In Madison, a protesting teacher brings Gov. Scott Walker’s child into the debate:
Michael Mulvey, a high school algebra teacher in Wauwatosa — the town Walker represented for a decade in the Legislature here — lapped the circular balcony over the main floor with a sign that read, “Scott, I taught your son algebra. My son just turned 5. Does he deserve a good education?”
But before the sun set, most Walker supporters went home. And union forces again owned the streets, marching around the Capitol building. On the curb, teacher Leah Gustafson held a sign saying, “Scott, your son is in my class. I teach him, I protect him, I inspire him.”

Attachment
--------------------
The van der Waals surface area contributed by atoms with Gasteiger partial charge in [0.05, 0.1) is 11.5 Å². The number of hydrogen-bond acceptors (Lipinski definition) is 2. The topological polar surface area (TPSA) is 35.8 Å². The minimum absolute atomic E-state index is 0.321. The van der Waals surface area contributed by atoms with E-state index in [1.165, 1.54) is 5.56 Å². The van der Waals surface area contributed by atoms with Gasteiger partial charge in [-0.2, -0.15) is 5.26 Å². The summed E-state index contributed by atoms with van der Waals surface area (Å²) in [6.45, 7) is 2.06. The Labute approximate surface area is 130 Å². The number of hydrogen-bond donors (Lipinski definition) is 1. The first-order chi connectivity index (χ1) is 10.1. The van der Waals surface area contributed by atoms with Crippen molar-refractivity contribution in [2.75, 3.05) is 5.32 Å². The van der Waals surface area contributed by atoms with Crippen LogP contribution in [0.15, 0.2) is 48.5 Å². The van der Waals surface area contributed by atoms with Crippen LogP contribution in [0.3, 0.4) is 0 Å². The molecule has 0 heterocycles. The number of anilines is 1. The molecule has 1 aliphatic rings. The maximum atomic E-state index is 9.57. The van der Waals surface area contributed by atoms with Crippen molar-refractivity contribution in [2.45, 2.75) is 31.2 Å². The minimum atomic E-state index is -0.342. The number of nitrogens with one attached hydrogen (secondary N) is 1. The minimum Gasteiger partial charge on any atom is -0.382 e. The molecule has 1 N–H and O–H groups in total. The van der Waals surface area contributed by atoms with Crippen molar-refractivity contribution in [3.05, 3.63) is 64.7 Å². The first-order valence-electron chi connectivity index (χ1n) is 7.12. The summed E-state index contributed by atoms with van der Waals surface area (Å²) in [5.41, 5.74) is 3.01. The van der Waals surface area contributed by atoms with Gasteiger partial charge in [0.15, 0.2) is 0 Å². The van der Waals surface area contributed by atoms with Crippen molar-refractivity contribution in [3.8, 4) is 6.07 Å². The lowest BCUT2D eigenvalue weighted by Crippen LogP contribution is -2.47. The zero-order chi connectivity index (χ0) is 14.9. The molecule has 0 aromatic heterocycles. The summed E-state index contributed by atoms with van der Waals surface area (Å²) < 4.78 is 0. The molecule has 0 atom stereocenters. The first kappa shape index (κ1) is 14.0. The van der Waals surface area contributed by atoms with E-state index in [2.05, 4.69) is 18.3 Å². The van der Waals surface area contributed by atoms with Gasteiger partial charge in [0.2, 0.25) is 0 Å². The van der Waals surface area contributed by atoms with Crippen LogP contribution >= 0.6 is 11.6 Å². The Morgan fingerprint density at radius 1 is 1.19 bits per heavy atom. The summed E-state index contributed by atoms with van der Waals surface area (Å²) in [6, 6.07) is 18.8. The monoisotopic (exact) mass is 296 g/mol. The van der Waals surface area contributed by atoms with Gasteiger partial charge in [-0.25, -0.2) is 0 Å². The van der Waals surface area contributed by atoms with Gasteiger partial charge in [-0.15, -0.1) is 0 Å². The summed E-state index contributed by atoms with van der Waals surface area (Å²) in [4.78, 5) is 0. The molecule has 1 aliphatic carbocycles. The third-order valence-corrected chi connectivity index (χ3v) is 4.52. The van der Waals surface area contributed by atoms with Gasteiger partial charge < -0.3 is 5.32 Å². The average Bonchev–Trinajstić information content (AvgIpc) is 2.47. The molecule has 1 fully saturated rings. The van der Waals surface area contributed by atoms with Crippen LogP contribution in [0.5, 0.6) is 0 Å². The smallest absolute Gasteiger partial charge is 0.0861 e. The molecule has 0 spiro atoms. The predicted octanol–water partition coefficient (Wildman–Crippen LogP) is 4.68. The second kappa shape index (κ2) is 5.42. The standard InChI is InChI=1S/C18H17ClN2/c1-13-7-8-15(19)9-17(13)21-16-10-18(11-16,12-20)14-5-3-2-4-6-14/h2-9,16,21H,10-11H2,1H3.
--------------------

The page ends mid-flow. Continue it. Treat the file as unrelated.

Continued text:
Gustafson said she teaches Walker’s son in a school outside Milwaukee. Like much of organized labor, she also said she accepts the need for union workers to pay more for their pensions and health care.
“Absolutely, I get that,” she said. “I understand that, and I am more than willing to do that. But it’s the bargaining rights that really scare me. We have to obtain and retain teachers for the future, or our educational system is going to crumble.”